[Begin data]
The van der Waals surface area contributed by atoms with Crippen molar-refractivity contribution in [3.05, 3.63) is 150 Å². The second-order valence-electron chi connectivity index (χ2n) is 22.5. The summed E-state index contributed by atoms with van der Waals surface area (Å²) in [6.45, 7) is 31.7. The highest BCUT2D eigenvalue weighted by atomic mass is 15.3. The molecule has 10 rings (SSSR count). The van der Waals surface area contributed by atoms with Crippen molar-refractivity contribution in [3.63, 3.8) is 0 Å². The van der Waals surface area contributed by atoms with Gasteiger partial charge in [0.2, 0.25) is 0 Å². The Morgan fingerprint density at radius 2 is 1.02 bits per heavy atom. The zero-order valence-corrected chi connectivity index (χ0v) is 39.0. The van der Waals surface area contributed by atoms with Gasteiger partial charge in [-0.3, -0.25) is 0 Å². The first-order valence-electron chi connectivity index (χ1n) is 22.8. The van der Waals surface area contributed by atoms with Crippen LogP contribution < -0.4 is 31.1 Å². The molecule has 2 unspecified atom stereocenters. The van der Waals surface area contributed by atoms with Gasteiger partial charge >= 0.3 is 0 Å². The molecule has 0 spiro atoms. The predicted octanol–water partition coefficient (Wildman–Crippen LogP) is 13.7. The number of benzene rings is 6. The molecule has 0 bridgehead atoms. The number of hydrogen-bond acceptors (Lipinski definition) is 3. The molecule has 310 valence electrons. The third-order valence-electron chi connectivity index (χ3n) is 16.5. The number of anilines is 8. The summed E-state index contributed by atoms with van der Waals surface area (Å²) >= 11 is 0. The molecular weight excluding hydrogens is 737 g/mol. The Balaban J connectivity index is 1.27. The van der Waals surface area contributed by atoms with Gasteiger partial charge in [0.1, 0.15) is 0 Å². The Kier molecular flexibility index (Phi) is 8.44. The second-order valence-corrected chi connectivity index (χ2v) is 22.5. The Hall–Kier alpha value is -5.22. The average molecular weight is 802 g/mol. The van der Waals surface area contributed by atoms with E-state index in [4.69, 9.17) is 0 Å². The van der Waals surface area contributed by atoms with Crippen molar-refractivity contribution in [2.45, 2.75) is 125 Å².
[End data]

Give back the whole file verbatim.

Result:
The van der Waals surface area contributed by atoms with Crippen molar-refractivity contribution in [3.05, 3.63) is 150 Å². The second-order valence-electron chi connectivity index (χ2n) is 22.5. The summed E-state index contributed by atoms with van der Waals surface area (Å²) in [6.45, 7) is 31.7. The highest BCUT2D eigenvalue weighted by atomic mass is 15.3. The molecule has 10 rings (SSSR count). The van der Waals surface area contributed by atoms with Crippen molar-refractivity contribution in [3.63, 3.8) is 0 Å². The van der Waals surface area contributed by atoms with Gasteiger partial charge in [0.2, 0.25) is 0 Å². The Morgan fingerprint density at radius 2 is 1.02 bits per heavy atom. The zero-order valence-corrected chi connectivity index (χ0v) is 39.0. The van der Waals surface area contributed by atoms with Gasteiger partial charge in [-0.3, -0.25) is 0 Å². The first-order valence-electron chi connectivity index (χ1n) is 22.8. The van der Waals surface area contributed by atoms with Crippen LogP contribution < -0.4 is 31.1 Å². The molecule has 2 unspecified atom stereocenters. The van der Waals surface area contributed by atoms with Gasteiger partial charge >= 0.3 is 0 Å². The molecule has 0 spiro atoms. The predicted octanol–water partition coefficient (Wildman–Crippen LogP) is 13.7. The number of benzene rings is 6. The molecule has 0 bridgehead atoms. The number of hydrogen-bond acceptors (Lipinski definition) is 3. The molecule has 310 valence electrons. The third-order valence-electron chi connectivity index (χ3n) is 16.5. The number of anilines is 8. The summed E-state index contributed by atoms with van der Waals surface area (Å²) >= 11 is 0. The molecular weight excluding hydrogens is 737 g/mol. The Balaban J connectivity index is 1.27. The van der Waals surface area contributed by atoms with Gasteiger partial charge in [0.1, 0.15) is 0 Å². The Kier molecular flexibility index (Phi) is 8.44. The second-order valence-corrected chi connectivity index (χ2v) is 22.5. The Hall–Kier alpha value is -5.22. The average molecular weight is 802 g/mol. The van der Waals surface area contributed by atoms with E-state index in [4.69, 9.17) is 0 Å². The van der Waals surface area contributed by atoms with Crippen molar-refractivity contribution in [2.45, 2.75) is 125 Å².